The History and Future of the Book

Coterie poetry: 16th/17th century

TO HIS MISTRESS GOING TO BED. [from The Complete Poems (1872): ELEGIES]
John Donne, 1572-1631

Come, Madam, come, all rest my powres defie,
Untill I labour, I in labour lye.
The foe ofttymes, havinge the foe in sight,
Is tir'd with standinge, though he never fight.
Off with that gyrdle, like heavn's zone glysteringe,
But a farr fayrer world incompassinge.
Unpin that spangled brestplate, which you weare,
That the eyes of busy fools might be stopt there;
Unlace yourselfe, for that (your woman's chyme)
Tells me from you, that now 'tis your bedtime.
Off with that happy busk, which I envye,
That still can bee, and still can stand so nigh.
Your gowne goeing off such bewteous state reveales,
As when from flowry meads th'hill's shadowe steals.
Off with your wirie coronett, and showe
The hairye diadems which on you doe growe:
Off with your hose and shooes, then safely tread
In this Love's hallow'd temple, this soft bedd.
In such white robes heaven's angels use to bee
Perceiv'd by men; thou angell bring'st with thee
A heaven-like Mahomet's paradice; and though
Ill spirits walke in whyte, we easily know
By this, these angels from an evill sprite;
Those sett our hayre, but these our flesh upright.

License my roaving hands, and let them goe
Behynd, before, betweene, above, belowe.
Oh my America! my Newfoundland!
My kingdom, safest when with one man man'd.
My myne of precious stones! my emperie!
How blest am I, in thus discoveringe thee!
To enter in those bonds is to be free;
That where my hand is sett my seale shalbee.

Full nakednes! all joyes are due to thee;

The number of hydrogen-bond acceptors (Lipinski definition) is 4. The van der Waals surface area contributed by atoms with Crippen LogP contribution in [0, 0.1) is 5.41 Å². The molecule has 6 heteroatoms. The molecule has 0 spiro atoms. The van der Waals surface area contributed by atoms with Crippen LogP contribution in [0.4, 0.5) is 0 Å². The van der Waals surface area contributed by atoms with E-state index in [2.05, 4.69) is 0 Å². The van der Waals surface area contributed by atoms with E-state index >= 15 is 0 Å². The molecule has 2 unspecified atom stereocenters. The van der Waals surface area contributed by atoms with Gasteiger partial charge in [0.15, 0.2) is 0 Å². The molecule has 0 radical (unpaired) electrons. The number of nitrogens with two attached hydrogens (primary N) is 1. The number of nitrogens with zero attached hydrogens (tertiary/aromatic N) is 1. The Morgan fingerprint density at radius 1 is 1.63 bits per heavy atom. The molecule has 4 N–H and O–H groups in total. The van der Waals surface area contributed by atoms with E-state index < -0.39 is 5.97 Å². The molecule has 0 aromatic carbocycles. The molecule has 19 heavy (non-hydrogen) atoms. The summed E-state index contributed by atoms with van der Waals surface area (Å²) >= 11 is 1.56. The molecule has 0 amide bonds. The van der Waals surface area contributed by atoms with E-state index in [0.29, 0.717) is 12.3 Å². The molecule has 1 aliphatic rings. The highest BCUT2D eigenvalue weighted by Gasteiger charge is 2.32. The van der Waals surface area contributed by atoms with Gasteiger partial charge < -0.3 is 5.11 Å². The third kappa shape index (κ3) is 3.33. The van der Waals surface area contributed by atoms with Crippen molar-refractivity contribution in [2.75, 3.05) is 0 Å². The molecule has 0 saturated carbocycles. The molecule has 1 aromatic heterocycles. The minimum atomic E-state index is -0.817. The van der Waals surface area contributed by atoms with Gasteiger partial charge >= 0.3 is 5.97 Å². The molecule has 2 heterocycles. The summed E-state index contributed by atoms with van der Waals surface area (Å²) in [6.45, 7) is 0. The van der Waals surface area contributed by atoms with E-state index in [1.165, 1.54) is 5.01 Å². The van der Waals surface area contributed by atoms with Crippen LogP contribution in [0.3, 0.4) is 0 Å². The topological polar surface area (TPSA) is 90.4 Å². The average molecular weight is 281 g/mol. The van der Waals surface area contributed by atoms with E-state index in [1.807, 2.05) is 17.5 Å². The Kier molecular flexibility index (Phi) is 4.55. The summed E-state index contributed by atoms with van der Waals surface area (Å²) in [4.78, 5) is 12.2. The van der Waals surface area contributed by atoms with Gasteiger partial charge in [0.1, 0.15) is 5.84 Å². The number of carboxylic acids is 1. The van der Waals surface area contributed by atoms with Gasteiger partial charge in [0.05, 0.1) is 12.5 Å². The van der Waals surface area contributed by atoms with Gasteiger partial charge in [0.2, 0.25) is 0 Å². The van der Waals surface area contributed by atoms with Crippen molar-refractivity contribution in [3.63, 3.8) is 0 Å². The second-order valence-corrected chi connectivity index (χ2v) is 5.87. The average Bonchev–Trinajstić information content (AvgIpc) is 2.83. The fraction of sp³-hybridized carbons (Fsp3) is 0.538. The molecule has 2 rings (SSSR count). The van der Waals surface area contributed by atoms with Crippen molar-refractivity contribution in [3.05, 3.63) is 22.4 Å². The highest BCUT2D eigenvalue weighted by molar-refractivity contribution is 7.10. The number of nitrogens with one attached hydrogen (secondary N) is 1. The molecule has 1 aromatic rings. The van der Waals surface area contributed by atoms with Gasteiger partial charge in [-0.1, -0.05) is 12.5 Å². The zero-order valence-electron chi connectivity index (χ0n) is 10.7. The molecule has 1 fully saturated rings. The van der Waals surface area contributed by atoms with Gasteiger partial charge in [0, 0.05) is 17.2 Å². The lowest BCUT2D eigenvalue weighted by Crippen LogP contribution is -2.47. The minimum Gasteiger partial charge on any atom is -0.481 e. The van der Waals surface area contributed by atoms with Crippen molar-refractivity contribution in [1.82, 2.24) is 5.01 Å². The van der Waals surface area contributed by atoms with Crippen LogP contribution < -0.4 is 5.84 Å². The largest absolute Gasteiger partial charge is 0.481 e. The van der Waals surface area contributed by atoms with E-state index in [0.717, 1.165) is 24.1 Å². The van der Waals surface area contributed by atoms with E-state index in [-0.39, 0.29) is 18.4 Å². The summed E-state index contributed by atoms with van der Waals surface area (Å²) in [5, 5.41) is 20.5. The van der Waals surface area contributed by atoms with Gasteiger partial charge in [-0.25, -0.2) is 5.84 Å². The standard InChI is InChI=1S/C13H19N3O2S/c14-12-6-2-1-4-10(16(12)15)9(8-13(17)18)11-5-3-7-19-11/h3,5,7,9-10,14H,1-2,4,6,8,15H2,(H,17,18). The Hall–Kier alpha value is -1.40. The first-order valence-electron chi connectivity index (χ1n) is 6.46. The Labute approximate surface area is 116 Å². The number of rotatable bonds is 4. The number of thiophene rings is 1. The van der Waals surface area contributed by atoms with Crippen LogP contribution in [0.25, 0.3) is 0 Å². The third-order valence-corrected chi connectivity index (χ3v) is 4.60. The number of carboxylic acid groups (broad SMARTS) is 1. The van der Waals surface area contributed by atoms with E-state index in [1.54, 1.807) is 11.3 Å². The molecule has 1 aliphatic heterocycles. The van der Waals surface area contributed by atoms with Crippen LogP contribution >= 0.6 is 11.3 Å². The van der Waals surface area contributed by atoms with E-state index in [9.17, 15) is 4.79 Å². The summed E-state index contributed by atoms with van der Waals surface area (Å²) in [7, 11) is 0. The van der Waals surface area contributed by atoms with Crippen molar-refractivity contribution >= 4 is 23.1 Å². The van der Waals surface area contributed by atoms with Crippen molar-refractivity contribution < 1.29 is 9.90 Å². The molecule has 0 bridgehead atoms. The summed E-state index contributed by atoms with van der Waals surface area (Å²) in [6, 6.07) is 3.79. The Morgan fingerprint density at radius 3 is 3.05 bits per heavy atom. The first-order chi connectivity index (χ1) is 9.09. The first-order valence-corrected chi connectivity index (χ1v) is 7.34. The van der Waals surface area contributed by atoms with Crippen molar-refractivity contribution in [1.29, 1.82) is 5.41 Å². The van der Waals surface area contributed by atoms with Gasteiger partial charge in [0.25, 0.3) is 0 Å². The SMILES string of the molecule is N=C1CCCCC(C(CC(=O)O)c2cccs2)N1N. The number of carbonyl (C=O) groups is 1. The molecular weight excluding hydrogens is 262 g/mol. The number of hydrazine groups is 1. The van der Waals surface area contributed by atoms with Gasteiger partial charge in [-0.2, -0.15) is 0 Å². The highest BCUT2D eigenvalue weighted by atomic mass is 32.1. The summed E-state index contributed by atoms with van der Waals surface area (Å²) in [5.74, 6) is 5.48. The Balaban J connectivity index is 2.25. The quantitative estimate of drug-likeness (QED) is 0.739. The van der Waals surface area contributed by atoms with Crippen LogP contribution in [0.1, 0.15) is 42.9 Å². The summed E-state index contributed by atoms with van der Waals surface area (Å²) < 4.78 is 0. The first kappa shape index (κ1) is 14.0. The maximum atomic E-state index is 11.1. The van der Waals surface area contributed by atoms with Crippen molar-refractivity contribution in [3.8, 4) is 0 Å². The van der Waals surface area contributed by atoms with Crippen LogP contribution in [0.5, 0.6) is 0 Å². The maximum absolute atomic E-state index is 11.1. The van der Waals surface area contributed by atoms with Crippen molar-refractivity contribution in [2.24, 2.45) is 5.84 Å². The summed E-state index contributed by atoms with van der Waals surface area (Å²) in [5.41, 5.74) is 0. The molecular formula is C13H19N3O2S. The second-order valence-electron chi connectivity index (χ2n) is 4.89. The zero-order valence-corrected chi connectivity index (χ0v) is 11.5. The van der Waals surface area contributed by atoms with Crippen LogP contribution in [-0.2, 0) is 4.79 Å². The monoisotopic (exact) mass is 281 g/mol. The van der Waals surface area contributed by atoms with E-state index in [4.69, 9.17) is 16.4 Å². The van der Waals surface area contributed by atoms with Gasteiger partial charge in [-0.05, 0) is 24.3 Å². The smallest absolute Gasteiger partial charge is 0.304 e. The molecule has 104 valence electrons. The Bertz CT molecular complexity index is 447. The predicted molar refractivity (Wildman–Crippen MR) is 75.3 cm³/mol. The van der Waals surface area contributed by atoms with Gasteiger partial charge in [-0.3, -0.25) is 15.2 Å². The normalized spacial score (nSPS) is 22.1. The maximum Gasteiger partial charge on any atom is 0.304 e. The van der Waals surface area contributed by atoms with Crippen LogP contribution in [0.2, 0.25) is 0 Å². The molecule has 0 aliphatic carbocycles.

As sowles unbodyed bodyes uncloth'd must bee,
To tast whole joyes. Gems, which you women use,
Are, as Atlanta's balls, cast in men's viewes;
That when a foole's eye lighteth on a gemm,
His earthly sowle might covet those, not them:
Like pictures or like books' gay coverings made
For lay-men, are all women thus arraide.
Themselves are only mistique books, which wee
(Whome their imputed grace will dignifie)
Must see revail'd. Then since that I may know,
As liberally as to a midwife showe
Thyselfe; cast all, yea ye white lynen hence;
There is no penance due to inocence.
To teach thee, I'le be naked first; why, than
What needs thou haue more covering then a man?


London : printed by M[iles]. F[lesher]. for Iohn Marriot, 1633.

Virtually all of Donne's poems circulated only in hand-written copies during his lifetime. This is the first appearance in print of most of the poems, published two years after the author's death.

The book was reprinted a number of times through the 17th century (1635, 1639, 1649, 1650, 1654, and 1669). The book was not a stable collection, however, and the poems included varied from one edition to another. "To His Mistress Going to Bed" was not included until the 1669 edition.